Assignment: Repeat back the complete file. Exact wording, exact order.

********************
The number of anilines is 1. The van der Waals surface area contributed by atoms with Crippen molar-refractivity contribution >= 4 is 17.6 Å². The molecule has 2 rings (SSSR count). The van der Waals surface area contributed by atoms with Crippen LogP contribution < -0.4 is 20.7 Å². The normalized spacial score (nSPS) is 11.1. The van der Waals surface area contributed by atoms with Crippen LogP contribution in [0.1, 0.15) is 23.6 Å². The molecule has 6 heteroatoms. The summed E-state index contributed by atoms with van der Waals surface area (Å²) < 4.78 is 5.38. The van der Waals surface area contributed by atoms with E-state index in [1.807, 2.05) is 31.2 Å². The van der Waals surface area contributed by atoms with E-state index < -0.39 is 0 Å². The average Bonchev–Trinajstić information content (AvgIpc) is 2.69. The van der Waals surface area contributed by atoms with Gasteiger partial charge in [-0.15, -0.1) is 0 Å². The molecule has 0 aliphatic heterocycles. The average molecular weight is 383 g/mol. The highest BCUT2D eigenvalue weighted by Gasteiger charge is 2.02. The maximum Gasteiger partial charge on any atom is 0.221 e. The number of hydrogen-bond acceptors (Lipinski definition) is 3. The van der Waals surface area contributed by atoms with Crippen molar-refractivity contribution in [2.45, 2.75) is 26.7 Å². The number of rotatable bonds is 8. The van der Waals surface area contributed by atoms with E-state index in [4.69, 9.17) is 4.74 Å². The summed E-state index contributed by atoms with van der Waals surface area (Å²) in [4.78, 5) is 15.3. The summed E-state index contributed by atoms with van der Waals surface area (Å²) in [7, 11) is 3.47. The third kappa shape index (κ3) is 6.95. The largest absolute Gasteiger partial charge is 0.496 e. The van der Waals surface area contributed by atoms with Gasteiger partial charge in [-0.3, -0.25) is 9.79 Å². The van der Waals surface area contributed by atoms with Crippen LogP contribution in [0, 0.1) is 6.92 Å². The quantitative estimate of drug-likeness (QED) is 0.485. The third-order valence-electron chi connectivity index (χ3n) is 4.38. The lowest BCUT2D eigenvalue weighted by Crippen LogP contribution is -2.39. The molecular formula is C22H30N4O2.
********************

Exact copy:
The number of anilines is 1. The van der Waals surface area contributed by atoms with Crippen molar-refractivity contribution >= 4 is 17.6 Å². The molecule has 2 rings (SSSR count). The van der Waals surface area contributed by atoms with Crippen LogP contribution < -0.4 is 20.7 Å². The normalized spacial score (nSPS) is 11.1. The van der Waals surface area contributed by atoms with Crippen LogP contribution in [0.1, 0.15) is 23.6 Å². The molecule has 6 heteroatoms. The summed E-state index contributed by atoms with van der Waals surface area (Å²) < 4.78 is 5.38. The van der Waals surface area contributed by atoms with E-state index in [1.807, 2.05) is 31.2 Å². The van der Waals surface area contributed by atoms with E-state index < -0.39 is 0 Å². The average Bonchev–Trinajstić information content (AvgIpc) is 2.69. The van der Waals surface area contributed by atoms with Gasteiger partial charge in [-0.15, -0.1) is 0 Å². The molecule has 0 aliphatic heterocycles. The average molecular weight is 383 g/mol. The highest BCUT2D eigenvalue weighted by Gasteiger charge is 2.02. The maximum Gasteiger partial charge on any atom is 0.221 e. The number of hydrogen-bond acceptors (Lipinski definition) is 3. The van der Waals surface area contributed by atoms with Crippen molar-refractivity contribution in [2.45, 2.75) is 26.7 Å². The number of rotatable bonds is 8. The van der Waals surface area contributed by atoms with E-state index in [4.69, 9.17) is 4.74 Å². The summed E-state index contributed by atoms with van der Waals surface area (Å²) in [4.78, 5) is 15.3. The summed E-state index contributed by atoms with van der Waals surface area (Å²) in [7, 11) is 3.47. The third kappa shape index (κ3) is 6.95. The largest absolute Gasteiger partial charge is 0.496 e. The van der Waals surface area contributed by atoms with Gasteiger partial charge in [-0.3, -0.25) is 9.79 Å². The van der Waals surface area contributed by atoms with Crippen LogP contribution in [0, 0.1) is 6.92 Å². The quantitative estimate of drug-likeness (QED) is 0.485. The third-order valence-electron chi connectivity index (χ3n) is 4.38. The lowest BCUT2D eigenvalue weighted by Crippen LogP contribution is -2.39. The molecular formula is C22H30N4O2.